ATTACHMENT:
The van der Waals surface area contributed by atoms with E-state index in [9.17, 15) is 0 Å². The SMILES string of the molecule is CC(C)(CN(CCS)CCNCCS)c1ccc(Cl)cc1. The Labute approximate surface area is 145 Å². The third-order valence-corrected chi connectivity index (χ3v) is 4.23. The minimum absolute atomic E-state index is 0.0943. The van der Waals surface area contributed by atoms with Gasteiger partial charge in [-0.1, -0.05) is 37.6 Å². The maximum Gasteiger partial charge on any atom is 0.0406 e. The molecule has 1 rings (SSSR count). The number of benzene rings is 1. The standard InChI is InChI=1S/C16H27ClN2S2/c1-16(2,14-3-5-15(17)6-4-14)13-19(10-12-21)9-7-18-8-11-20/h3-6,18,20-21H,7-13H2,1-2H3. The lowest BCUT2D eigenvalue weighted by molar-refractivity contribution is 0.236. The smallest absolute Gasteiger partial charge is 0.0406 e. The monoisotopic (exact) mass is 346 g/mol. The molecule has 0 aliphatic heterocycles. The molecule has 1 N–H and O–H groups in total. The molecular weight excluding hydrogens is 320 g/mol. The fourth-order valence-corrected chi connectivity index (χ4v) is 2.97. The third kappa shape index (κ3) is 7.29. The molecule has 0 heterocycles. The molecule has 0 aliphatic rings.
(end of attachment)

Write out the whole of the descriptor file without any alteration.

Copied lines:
The van der Waals surface area contributed by atoms with E-state index in [9.17, 15) is 0 Å². The SMILES string of the molecule is CC(C)(CN(CCS)CCNCCS)c1ccc(Cl)cc1. The Labute approximate surface area is 145 Å². The third-order valence-corrected chi connectivity index (χ3v) is 4.23. The minimum absolute atomic E-state index is 0.0943. The van der Waals surface area contributed by atoms with Gasteiger partial charge in [-0.1, -0.05) is 37.6 Å². The maximum Gasteiger partial charge on any atom is 0.0406 e. The molecule has 1 rings (SSSR count). The number of benzene rings is 1. The standard InChI is InChI=1S/C16H27ClN2S2/c1-16(2,14-3-5-15(17)6-4-14)13-19(10-12-21)9-7-18-8-11-20/h3-6,18,20-21H,7-13H2,1-2H3. The lowest BCUT2D eigenvalue weighted by molar-refractivity contribution is 0.236. The smallest absolute Gasteiger partial charge is 0.0406 e. The monoisotopic (exact) mass is 346 g/mol. The molecule has 0 aliphatic heterocycles. The molecule has 1 N–H and O–H groups in total. The molecular weight excluding hydrogens is 320 g/mol. The fourth-order valence-corrected chi connectivity index (χ4v) is 2.97. The third kappa shape index (κ3) is 7.29. The molecule has 0 heterocycles. The molecule has 0 aliphatic rings.